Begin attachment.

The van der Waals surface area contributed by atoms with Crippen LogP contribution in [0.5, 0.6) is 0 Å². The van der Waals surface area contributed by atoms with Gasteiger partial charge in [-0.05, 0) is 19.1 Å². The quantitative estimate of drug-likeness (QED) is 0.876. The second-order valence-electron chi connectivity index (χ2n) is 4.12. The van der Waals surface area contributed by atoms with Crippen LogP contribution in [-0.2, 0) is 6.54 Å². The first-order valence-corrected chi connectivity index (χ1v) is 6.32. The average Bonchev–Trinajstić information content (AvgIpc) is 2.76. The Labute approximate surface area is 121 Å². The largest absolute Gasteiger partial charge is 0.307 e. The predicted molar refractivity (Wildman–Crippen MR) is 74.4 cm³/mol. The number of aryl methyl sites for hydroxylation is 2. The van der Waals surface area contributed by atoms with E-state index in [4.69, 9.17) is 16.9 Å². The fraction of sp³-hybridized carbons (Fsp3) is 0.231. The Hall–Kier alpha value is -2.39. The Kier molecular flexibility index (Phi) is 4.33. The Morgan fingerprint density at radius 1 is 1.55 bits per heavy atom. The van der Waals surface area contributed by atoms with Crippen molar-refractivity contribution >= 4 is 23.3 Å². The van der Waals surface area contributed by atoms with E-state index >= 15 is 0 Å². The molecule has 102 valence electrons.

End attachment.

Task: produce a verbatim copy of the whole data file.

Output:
The van der Waals surface area contributed by atoms with Crippen LogP contribution in [0.5, 0.6) is 0 Å². The van der Waals surface area contributed by atoms with Gasteiger partial charge in [-0.05, 0) is 19.1 Å². The quantitative estimate of drug-likeness (QED) is 0.876. The second-order valence-electron chi connectivity index (χ2n) is 4.12. The van der Waals surface area contributed by atoms with Crippen LogP contribution in [-0.2, 0) is 6.54 Å². The first-order valence-corrected chi connectivity index (χ1v) is 6.32. The average Bonchev–Trinajstić information content (AvgIpc) is 2.76. The Labute approximate surface area is 121 Å². The largest absolute Gasteiger partial charge is 0.307 e. The predicted molar refractivity (Wildman–Crippen MR) is 74.4 cm³/mol. The number of aryl methyl sites for hydroxylation is 2. The van der Waals surface area contributed by atoms with E-state index in [4.69, 9.17) is 16.9 Å². The fraction of sp³-hybridized carbons (Fsp3) is 0.231. The Hall–Kier alpha value is -2.39. The Kier molecular flexibility index (Phi) is 4.33. The Morgan fingerprint density at radius 1 is 1.55 bits per heavy atom. The van der Waals surface area contributed by atoms with Crippen molar-refractivity contribution >= 4 is 23.3 Å². The van der Waals surface area contributed by atoms with E-state index >= 15 is 0 Å². The molecule has 102 valence electrons.